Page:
Key stats: N/A

Honors: Pro Football Hall of Fame (1982), College Football Hall of Fame (1985),

All-American (1952), Number 91 retired

Championships: National Champion (1950, 1951), SEC Champion (1951)

Breakdown:

Before there was Reggie White, there was Doug Atkins. The 6’8″ defensive end was a physical freak, unblockable by the greats of his time. He was the first man to ever be sworn in to both the College and Professional Football Halls of Fame. He led Tennessee to two National titles, and its first consensus title in General Neyland’s final years on Rocky Top. Atkins is considered by some to be the greatest college football defensive lineman of all time.

1940s

hank

Offense – Hank Lauricella

W/L record as starter: 28-4-1

Key stats: 29 total touchdowns, 7.9 career yards per carry

Honors: College Football Hall of Fame (1981) All-American (1951), Heisman Trophy Runner Up (1951)

Championships: National Champion (1950, 1951), SEC Champion (1951)

Breakdown:

“Mr. Everything” was the face of General Neyland’s third and final stint as Tennessee’s head ball coach. The two time national champion did it all: run, pass, catch, block, kick and punt. His 75-yard run in the 1951 Cotton Bowl is one of the earliest Vol football highlights available. It is as dazzling a rush as Barry Sanders or LeVeon Bell could ever hope to string together. Admittedly, the exemplary period of Lauricella’s career came in the 1950s, but how could he be omitted from this list?

Offense/Defense – Bob Suffridge

W/L record as starter: 31-2

Key stats: N/A

Honors: All-Time SEC Team (1982), All-American (1938, 1939, 1940)

Championships: National Champion (1938, 1940), SEC Champion (1938, 1939, 1940)

Breakdown:

Bob Suffridge, a two way lineman, is Tennessee’s only three time All-American. That’s a high honor when one considers his lofty company on this list. Suffridge won two National Championships, three SEC Championships, and lead a 1939 Vols squad that is the last team in history to go unbeaten and unscored upon. Yes, they literally shut out every single opponent that season, and still were not crowned national champions. Legend has it that Suffridge once blocked the same kick three times, twice being called off sides before finally smacking the PAT down fair and square.

1930s

feathers

Offense/Defense – George Caffego

W/L record as starter: 21-1

Key stats: N/A

Honors: College Football Hall of Fame (1969), All-American (1938, 1939)

Championships: National Champion (1938), SEC Champion (1938, 1939)

Breakdown:

George “Bad News” Caffego, also called “The Hurrying Hungarian,” ran, blocked, passed and tackled his way into Volunteer lore. Caffego was a leader on Tennessee’s first ever National Championship team. Had he not missed the 1939 Rose Bowl due to injury, it’s likely that Tennessee would have captured three straight national titles to cap off the decade.

Offense/Defense – Beattie Feathers

W/L record as starter: 25-3-2

Key stats: 1,888 career rushing yards (A 37-year school record), 9.9 yards per carry with the Chicago Bears (NFL Record)

Honors: College Football Hall of Fame (1955), SEC Player of the Year (1933), All-American (1933)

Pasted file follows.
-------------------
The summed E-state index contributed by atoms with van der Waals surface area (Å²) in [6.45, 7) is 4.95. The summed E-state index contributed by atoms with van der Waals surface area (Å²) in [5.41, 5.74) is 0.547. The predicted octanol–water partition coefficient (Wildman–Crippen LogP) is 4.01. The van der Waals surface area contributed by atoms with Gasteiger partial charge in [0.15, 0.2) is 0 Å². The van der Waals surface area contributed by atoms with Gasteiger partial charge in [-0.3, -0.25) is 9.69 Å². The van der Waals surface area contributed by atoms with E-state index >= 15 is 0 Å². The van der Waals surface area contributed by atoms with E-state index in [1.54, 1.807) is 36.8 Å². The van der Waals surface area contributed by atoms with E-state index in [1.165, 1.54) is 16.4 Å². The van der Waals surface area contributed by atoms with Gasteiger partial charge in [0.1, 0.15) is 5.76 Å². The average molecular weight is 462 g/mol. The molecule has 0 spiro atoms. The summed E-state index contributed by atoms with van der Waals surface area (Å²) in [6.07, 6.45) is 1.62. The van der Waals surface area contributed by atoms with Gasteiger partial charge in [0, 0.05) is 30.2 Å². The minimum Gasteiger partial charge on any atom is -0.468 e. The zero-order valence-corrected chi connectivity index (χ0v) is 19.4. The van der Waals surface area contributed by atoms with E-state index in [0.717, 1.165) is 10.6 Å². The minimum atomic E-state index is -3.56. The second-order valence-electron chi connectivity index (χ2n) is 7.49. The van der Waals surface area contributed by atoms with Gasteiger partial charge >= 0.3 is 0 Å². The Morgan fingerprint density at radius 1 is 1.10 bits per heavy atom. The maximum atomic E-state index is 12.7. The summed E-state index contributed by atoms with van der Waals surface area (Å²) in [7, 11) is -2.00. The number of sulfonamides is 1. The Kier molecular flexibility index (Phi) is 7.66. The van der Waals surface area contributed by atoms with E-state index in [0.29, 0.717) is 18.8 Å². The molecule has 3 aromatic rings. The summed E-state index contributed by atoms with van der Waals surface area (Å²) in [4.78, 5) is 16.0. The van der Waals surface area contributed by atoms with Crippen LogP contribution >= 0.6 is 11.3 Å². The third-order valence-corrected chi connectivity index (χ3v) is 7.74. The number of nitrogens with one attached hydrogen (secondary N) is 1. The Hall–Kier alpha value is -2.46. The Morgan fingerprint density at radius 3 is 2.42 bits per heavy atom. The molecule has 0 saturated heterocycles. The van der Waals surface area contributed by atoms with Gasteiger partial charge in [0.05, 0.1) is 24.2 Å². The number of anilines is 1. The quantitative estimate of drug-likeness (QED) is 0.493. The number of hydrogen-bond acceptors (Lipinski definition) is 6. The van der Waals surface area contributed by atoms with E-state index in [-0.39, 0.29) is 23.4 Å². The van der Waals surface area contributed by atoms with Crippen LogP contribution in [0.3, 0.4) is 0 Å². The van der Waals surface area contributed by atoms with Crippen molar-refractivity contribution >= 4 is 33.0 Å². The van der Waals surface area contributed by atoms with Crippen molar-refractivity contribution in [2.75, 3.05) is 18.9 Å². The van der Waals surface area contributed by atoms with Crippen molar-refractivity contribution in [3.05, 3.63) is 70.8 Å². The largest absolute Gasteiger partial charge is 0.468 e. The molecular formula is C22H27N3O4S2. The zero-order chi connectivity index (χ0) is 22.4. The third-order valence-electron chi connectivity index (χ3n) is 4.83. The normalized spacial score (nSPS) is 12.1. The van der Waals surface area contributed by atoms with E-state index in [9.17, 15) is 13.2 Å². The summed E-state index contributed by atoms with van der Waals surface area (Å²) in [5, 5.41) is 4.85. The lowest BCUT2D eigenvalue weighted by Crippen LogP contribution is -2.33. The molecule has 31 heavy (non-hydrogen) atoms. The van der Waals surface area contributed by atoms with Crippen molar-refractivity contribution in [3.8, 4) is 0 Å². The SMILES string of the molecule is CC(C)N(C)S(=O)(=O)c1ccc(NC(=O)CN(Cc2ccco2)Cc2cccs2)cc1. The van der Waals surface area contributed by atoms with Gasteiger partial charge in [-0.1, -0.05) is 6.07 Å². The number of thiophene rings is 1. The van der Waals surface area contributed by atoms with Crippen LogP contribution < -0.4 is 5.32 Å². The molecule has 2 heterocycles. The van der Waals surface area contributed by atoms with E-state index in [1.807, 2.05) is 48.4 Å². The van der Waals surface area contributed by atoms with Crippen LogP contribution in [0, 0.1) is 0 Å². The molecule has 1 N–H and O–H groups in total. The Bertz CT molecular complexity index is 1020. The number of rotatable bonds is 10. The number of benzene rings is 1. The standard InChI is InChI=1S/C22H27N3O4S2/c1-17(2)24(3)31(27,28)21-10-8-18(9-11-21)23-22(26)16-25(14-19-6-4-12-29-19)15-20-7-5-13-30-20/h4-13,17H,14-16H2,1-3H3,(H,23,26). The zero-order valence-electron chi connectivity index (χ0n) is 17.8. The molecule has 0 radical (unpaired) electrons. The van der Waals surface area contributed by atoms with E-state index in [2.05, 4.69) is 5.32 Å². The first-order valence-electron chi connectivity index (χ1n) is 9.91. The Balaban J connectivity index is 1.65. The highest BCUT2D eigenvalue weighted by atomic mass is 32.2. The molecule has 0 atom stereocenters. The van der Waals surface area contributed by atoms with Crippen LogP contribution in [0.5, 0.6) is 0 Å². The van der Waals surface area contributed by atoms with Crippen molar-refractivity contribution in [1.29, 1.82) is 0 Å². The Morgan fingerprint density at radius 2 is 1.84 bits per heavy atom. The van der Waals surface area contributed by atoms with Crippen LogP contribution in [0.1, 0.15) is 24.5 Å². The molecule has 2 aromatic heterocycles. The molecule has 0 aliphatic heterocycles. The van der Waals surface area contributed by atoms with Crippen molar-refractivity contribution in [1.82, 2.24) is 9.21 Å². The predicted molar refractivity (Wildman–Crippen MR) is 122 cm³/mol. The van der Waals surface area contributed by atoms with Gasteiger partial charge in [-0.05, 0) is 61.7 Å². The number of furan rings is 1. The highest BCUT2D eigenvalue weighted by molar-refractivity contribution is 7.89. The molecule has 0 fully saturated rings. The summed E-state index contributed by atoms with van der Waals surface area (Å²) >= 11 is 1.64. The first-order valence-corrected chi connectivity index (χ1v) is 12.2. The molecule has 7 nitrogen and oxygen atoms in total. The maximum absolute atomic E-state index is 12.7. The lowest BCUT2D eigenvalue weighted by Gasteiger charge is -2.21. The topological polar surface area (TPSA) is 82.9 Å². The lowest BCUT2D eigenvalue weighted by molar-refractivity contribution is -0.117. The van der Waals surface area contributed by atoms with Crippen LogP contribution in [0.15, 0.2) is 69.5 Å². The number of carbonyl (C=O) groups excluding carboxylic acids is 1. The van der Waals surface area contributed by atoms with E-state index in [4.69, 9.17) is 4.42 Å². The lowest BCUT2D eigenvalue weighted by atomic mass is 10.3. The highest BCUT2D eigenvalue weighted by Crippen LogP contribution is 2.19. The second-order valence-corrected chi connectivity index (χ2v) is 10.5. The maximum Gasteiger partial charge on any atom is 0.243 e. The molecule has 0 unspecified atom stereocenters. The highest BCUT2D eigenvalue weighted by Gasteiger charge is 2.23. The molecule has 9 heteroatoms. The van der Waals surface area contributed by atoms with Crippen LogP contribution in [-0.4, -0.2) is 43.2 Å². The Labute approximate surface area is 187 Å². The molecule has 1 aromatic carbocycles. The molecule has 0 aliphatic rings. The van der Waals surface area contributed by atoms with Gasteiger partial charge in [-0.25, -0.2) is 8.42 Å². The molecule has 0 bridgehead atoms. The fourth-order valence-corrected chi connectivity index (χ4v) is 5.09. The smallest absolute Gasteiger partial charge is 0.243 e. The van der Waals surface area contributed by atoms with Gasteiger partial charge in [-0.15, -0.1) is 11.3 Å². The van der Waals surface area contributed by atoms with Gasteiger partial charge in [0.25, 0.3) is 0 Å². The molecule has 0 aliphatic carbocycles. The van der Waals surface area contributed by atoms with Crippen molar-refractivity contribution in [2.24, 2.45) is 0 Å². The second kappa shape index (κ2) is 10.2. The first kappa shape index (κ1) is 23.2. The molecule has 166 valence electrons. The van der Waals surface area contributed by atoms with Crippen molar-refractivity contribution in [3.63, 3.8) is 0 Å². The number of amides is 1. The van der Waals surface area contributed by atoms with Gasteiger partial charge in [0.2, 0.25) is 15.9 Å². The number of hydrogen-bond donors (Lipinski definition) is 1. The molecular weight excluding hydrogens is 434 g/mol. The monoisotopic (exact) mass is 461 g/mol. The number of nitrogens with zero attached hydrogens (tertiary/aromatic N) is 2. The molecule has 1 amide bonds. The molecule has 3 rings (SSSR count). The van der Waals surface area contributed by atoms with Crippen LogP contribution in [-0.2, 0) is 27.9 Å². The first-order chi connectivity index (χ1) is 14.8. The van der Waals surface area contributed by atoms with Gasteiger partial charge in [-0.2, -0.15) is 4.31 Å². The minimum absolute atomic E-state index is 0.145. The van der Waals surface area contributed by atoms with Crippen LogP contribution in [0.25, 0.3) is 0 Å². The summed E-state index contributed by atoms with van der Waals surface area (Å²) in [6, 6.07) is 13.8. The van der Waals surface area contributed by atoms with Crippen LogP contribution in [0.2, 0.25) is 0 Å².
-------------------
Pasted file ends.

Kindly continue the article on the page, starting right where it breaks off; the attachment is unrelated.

Championships: SoConn Champion (1932)

Breakdown:

“Beattie didn’t think in terms of first downs, only touchdowns.” Beattie Feathers might be the best running back to ever put on the orange and white. In an era in which little Tennessee was a national afterthought compared to USC and Notre Dame, Feathers got little respect and recognition – except from pro scouts. He went on to become the first NFL player to ever rush for 1,000 yards in a single season, and in 2010 Bleacher Report named him a “forgotten legend.” Had he played in a different region or time, Beattie would have trophies, championship rings, and maybe a statue.

1920s

gene mcever

Offense – Bobby Dodd

W/L record as starter: 27-1-2

Key stats: N/A

Honors: College Football Hall of Fame (1959), All-American (1930)

Championships: none

Breakdown:

Dodd is best known for his Hall of Fame coaching career at Georgia Tech, but before leading the Yellow Jackets to national prominence, he put Tennessee on the map in the late 1920s at the right hand of then Colonel Robert R. Neyland. Dodd quarterbacked the Vols to a key win over then juggernaut Vanderbilt, running and passing for over 300 yards, a phenomenal feat in that era. Tennessee’s lack of brand recognition stopped a man who only lost one game in three seasons from ever being crowned a champion.

Offense/Defense – Gene McEver

W/L record as starter: 27-0-3

Key stats: lead the nation in scoring (1929), Tennessee all-time leader in rushing touchdowns in a career, season, and single game.

Honors: College Football Hall of Fame (1954), All-American (1929, 1931)

Championships: none

Breakdown:

“He was the best player I ever coached, the best I ever saw,” General Neyland. Is there any higher praise for a football player? McEver was Tennessee’s first All-American, its first Hall-of-Famer, its first super-star. McEver’s late touchdown catch against Alabama set the foundation for one of the sports’ great rivalries. He is Tennessee’s original Mr. Football.